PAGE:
Friday, 14 October 2011

The Portage La Loche Brigade

"The greatest and most important of the brigades organized at Red River Settlement is that commonly know as the Portage La Loche Brigade. The chief objects of this organization are to convey inland the English manufactures intended for barter with the Indians in the remote and valuable districts of Athabasca and Mackenzie River...""Red river" by Hargrave 1871 (page 160)

The Portage La Loche Brigade leaving Norway House between 1841-1847. The man watching is dressed as a member of a brigade.

History of the Portage La Loche Brigade
Men from the Red River Settlement recruited by the Hudson's Bay Company formed the first Portage La Loche Brigade of 1826.
 The brigade consisted of 7 York boats with Laurent Cadotte  as guide. 
The guide in 1833 was Alexis L'Esperance (he retired in 1866). In 1848 two Portage La Loche Brigades were formed. 
Each brigade had seven boats, each with a guide.
One brigade was still guided by Alexis L'Esperance (*Alexis Bonami Lesperance), the other by Jean Baptiste Bruce. 
In 1866 the HBC increased the Portage La Loche Brigades to three with seventeen boats in total. 
The last Portage La Loche Brigade arrived at Norway House in the early 1870's. 

Many of the men of the Portage La Loche Brigades of 1862 took part in the Red River Rebellion of 1869. 
Michel Dumas, Baptiste Boucher, Jean Baptiste Bruce (mentioned by Petitot) and most of the men 
were  French Canadian Metis from the Red River Settlement. 
Many of these men also had close family ties to residents of the North-West. 
A few years after the Red River Rebellion of 1869 the Portage La Loche Brigade route was broken up into smaller
shorter sections. 
The trip from the Red River Settlement to Portage La Loche would begin around the 1st of June and end around the 8th of October. 
This famous brigade traveled 4000 miles every year.

The following are estimates of the times and dates when the brigades arrived and left each section of their route.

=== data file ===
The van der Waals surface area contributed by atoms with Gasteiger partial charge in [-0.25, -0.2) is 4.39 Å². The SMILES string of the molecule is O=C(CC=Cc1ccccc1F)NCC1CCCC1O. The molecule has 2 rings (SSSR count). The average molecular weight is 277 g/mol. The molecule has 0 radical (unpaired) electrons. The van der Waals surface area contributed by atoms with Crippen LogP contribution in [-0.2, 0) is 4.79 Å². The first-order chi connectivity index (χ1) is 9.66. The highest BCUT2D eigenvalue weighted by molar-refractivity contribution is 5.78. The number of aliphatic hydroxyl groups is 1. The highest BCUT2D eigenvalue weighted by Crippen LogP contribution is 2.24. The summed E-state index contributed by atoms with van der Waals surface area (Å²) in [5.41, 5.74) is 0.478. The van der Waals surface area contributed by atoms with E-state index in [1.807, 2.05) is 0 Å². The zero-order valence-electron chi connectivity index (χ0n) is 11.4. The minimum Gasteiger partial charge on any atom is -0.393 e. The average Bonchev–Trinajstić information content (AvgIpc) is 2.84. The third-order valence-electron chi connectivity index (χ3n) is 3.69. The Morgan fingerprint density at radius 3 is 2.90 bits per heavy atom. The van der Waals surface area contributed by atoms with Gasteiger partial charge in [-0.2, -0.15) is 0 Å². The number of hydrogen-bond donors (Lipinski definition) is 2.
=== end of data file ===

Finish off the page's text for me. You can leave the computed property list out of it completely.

Route of the Portage La Loche Brigade 
  • June 1...........leaving Fort Garry 
  • June 10.........arrive at Norway House (pick up supplies that were stored since the year before from York Factory) 
  • June 12.........Leave Norway House (Fort Bourbon to Cumberland House)
  • June 24.........pass Cumberland
  • July 9............Ile a la Crosse
  • July 17..........arrive at Portage La Loche (unload and portage supplies and load furs)

  • August 1........Leave Portage La Loche
  • August 5........pass Ile a la Crosse
  • August 15......pass Cumberland
  • August 21......Norway House (Oxford House/ Hayes River Route to York Factory)
  • August 31......York Factory (unload furs and reload supplies bound for Norway House and Fort Garry)
  • Sept. 10.........Leave York Factory
  • Sept. 30.........Norway House (unload supplies to be picked up again next year)
  • Oct. 8.............arrive Fort Garry (unload supplies)
From the "History of La Loche"

This photo of Lac La Loche was taken on May 1, 2010. It will take another week or two for the ice to break up on the lake.
Across the lake behind the island is the entrance to the portage. This is the only island on the lake.

"Vale of the Clearwater River from the Methye Portage" 
A 1828 etching by Edward Finden (from the British Museum) based on Sir George Back's 1825 watercolor.
 (It has been edited for contrast)

                                  from....The Fur Trade...History of La Loche

York boats being portaged painted by a 15 year old Peter Rindisbacher in 1821. 
This portage would be located between York factory and Norway House.
Rindisbacher was one of the Swiss settlers bound for the Selkirk Settlement (Red River) about the Selkirk Settlers
This painting by Rindisbacher in 1821 shows York boats and a camp on the shore of Lake Winnipeg.
Ice fishing on the Red River by Rindisbacher painted in the early 1820's. The location is now Winnipeg with Saint Boniface across the river.